RESUME ASSIGNMENT Create a Resume using templates in Word (File/New/Resumes and CVs/Basic Resumes) You may need to add, delete, or rearrange sections (copy and paste, then change the name) Use the Resume Guide on the website. Have someone proofread your resume and turn in a final copy.
INTERVIEW TIPS Video (1:52) http://video.about.com/jobsearch/Job-Interview-Tips.htm
TIP #1 Be punctual. If necessary, drive to the interview location the day before to ensure you know how to get there. A good rule of thumb is to be 15 minutes early.
TIP #2 Prepare for the interview. Research the company and its products and services, and make sure you know the company's correct name. Stating the wrong name probably won't earn you a second interview.
TIP #3 Relax and be yourself. So many times, people stress over a job interview. Your best bet is to be the best, professional version of yourself, and look at an interview as an adventure. You are likely to learn something new and useful, even if you aren't the right person for the job.
TIP #4 Smile and be friendly. An interview is not the time to be shy. A warm smile goes a long way toward establishing a good first impression and rapport with the interviewer.
TIP #5 Use a firm handshake and direct eye contact. A limp handshake or lack of eye contact can make you appear ill-at- ease and possibly less than honest. Greet the interviewer when you walk into the room and don’t sit down until they are seated or they ask you to sit.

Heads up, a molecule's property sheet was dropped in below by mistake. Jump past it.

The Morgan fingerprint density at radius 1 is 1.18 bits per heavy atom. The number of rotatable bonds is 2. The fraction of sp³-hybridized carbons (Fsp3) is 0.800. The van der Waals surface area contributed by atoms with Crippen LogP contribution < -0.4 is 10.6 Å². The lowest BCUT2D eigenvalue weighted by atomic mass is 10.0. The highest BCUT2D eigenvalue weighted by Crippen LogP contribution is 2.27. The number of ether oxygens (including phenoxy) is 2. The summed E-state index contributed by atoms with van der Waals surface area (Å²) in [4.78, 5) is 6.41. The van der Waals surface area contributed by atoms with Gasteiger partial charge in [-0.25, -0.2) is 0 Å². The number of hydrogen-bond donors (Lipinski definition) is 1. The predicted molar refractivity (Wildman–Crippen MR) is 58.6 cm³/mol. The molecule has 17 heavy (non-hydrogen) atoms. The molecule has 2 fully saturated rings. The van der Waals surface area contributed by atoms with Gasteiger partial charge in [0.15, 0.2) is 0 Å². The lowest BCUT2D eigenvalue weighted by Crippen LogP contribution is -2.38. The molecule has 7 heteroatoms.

TIP #6 Bring copies of your resume and portfolio. Interviewers don't always have a copy of your resume available and you will seem ultra-prepared if you have extras. A portfolio containing samples of your work is also impressive. Of course, the type of job you are applying for dictates what goes in your portfolio.
TIP #7 Look the part. You want your potential employer to be able to visualize you in the role. Good grooming and professional appearance are important. Even if you know the office is typically business casual, a well-fitting suit makes an excellent first impression. A good rule of thumb is to dress one step above what you will be wearing on the job. You don’t want to look underdressed.
TIP #8 Ask questions. Make sure you have prepared a few questions ahead of time. Typically, interviewers gauge your interest in the position by whether you ask questions.
TIP #9 Turn off your cell phone! Don’t pull out your cell phone at all, even when you are waiting. Use the time waiting for the interview to familiarize yourself with the office environment. Make sure you phone is all of the way off and don’t ever answer your phone during an interview.
TIP #10 Write a thank-you note. Make sure you get business cards from every person who interviews you and send a handwritten note to each one. Make sure you spell their names correctly. So few people write thank-you notes that this alone will create a positive impression.
DID YOU KNOW? It is illegal to deny an individual a job because of their race, color, religion, sex, national origin, age, or disability. In fact, it is illegal for a potential employer to ask you any of the following information in an interview: Your age A disability Your family Your marital status Your religion Your national origin Your race Any military discharges Your height Your weight Your sexual orientation
MOST COMMON QUESTION? Tell us a little about yourself. How would you answer that?
TELL ME ABOUT YOURSELF Five-part structure: 1.Give yourself a title that says what you do; 2.Refer to your experience; 3.Mention your education; 4.Offer something unique about yourself; 5.Tie it in with what you can do for the company.
TELL ME ABOUT YOURSELF… One Minute Me Statement